The Academy has made strides to broaden its voting body after the #OscarsSoWhite backlash in 2015 and 2016. But diversifying its ranks, it appears, has not been enough. Smith sees the shutout as a warning.

“As we’ve seen in culture, when institutions aren’t in step, they become not only increasingly irrelevant, but they lose their ability to have a voice,” Smith said. “And that’s what we’re seeing happen. People aren’t looking to this institution as a credible judge of talent or merit.”

Though they still remain Hollywood’s biggest honor, the Oscars have struggled with lower ratings over the past few years. The televised ceremony, often clocking in over three hours, will again go host-less this year.

“Young people don’t seem to be engaging with this awards process, or the awards shows in general,” Smith continued.

One Academy member, who spoke to Variety Monday under the condition of anonymity, said the washout came as little surprise.

“The Academy has a history of overlooking the contributions of actors of color and female directors, and this is a continuation of that,” the member said. “There are any number of folks who could have been nominated, and I wouldn’t have batted an eye. Most of them weren’t even considered to be possibilities, and it’s not because their performance wasn’t extraordinary.”

Part of the problem, the Academy member noted, is the tendency to recognize what feels familiar.

“There’s a bias even in what people choose to watch,” the person said. “As long as we acknowledge that there are those biases, something should probably be done to guard against them, because otherwise we’re awarding awards to the best performance within films that Academy members are predisposed to watching, not the best acting performance in a given year.”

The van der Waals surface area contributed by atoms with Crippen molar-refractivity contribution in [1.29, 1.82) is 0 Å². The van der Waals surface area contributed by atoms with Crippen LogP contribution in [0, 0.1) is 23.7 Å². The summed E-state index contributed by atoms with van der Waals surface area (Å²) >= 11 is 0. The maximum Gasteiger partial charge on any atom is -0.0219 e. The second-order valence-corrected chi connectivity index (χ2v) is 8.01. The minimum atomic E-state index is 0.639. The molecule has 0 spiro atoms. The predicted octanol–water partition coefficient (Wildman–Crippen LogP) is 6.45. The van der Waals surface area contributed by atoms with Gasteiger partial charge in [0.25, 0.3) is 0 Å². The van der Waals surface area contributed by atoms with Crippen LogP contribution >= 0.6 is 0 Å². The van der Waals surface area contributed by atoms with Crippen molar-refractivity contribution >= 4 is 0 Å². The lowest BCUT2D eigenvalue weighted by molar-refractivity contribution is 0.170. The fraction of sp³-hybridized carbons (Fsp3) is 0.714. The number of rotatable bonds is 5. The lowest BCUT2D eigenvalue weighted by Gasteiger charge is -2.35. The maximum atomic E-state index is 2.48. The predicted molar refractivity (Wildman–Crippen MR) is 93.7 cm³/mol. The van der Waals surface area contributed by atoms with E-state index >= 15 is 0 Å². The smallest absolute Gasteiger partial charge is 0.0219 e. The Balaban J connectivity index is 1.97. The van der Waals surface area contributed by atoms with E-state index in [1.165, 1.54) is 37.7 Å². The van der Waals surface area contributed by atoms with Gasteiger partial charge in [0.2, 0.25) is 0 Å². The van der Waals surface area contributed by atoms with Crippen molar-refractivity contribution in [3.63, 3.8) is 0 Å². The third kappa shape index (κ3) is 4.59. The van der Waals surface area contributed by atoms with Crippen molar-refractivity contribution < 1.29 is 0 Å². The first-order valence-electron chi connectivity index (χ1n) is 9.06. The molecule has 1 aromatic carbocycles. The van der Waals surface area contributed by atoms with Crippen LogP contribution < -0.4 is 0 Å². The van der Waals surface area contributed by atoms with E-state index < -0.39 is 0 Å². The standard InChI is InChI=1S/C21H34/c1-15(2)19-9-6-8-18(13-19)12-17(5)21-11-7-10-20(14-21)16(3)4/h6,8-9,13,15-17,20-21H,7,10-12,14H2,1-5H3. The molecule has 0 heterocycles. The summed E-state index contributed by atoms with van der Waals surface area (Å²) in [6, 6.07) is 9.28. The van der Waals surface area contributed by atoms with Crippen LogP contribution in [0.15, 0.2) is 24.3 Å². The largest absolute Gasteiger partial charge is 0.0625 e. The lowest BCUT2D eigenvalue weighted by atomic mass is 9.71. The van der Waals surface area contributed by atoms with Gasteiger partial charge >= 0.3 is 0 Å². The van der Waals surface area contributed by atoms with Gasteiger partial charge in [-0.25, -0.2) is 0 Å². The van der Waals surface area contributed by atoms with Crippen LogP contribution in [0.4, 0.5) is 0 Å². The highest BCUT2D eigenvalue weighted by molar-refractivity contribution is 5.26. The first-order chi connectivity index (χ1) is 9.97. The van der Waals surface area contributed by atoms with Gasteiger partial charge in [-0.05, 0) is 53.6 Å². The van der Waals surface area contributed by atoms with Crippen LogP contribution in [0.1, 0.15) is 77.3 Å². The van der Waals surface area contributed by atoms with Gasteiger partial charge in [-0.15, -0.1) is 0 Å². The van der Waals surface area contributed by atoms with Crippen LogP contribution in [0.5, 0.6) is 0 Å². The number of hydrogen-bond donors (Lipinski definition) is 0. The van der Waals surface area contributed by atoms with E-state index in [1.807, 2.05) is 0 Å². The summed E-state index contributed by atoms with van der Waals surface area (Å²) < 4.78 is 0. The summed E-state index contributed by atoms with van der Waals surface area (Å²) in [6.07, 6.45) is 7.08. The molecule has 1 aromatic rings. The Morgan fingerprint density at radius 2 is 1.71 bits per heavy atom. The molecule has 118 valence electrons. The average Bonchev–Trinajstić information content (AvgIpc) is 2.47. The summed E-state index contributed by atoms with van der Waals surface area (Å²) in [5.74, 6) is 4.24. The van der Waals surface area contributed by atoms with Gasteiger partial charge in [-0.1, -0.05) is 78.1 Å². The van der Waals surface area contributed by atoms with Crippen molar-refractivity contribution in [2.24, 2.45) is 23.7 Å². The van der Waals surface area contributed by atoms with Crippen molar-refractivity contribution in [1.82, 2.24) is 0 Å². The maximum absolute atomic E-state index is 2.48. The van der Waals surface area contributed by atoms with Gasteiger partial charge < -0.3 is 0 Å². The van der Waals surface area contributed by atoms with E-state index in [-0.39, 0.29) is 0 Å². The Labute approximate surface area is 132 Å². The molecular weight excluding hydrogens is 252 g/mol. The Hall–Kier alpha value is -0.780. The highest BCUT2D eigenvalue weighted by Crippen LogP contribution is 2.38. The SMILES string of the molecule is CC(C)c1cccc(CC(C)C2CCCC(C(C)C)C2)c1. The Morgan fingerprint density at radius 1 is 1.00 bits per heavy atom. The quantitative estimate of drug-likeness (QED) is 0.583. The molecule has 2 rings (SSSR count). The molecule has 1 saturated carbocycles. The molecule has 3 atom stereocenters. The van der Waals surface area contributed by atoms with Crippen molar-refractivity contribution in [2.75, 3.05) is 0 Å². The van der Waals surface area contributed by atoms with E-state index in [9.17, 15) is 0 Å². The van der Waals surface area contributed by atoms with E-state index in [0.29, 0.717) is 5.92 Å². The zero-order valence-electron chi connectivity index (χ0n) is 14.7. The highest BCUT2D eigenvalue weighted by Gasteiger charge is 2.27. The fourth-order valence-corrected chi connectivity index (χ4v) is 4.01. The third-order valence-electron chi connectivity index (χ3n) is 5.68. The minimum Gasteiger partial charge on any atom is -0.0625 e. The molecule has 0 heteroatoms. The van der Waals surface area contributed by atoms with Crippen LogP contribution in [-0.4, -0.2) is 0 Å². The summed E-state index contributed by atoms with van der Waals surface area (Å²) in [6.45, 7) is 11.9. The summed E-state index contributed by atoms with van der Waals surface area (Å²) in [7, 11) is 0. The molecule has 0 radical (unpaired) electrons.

There was some inclusive progress among the nominations. Gerwig’s screenwriting nomination marked her second in three years, a rare feat for any filmmaker. She’s also only the second women after Bigelow to have directed two best picture nominees, as well as the third ever to solely write, direct and produce a best picture nominee. Four of the five nominations for best documentary feature were either directed or co-directed by a woman. And an Academy press release noted that “a record 62 women were nominated, almost one third of this year’s nominees.”

Despite those accomplishments, Tom Rothman, chairman of Sony Pictures, the studio behind “Little Women,” called it a “shame” Gerwig wasn’t recognized for her directing.

“‘Little Women’ is nominated for best picture, so I guess it directed itself is all I can figure? It’s a miss because she’s one of the great young directors in our business,” Rothman said. “I’ve said this before, but I say again, I don’t think she’s a great female director — I think she’s a great director, full stop.”

With social media erupted over the lack of female directing nominees, the Oscars press notes made a point of noting that a record number of women across all categories were nominated. Those nominees included producers such as Amy Pascal (“Little Women”) and Emma Tillinger Koskoff (“Joker” and “The Irishman”), screenwriters such as Krysty Wilson-Cairns (“1917”), and editors such as Thelma Schoonmaker (“The Irishman”). Others hope that the growing outrage about the lack of attention for female filmmakers will put a spotlight on how much ground still needs to be made up.

“We clearly haven’t made any progress in the directors category,” said Tillinger Koskoff. “There were beautiful, important films directed by women. I’m hopeful it’s going to change, and however I can help support and champion these gifted female voices, I’m there to do it.”

Matt Donnelly and Adam B. Vary contributed to this report.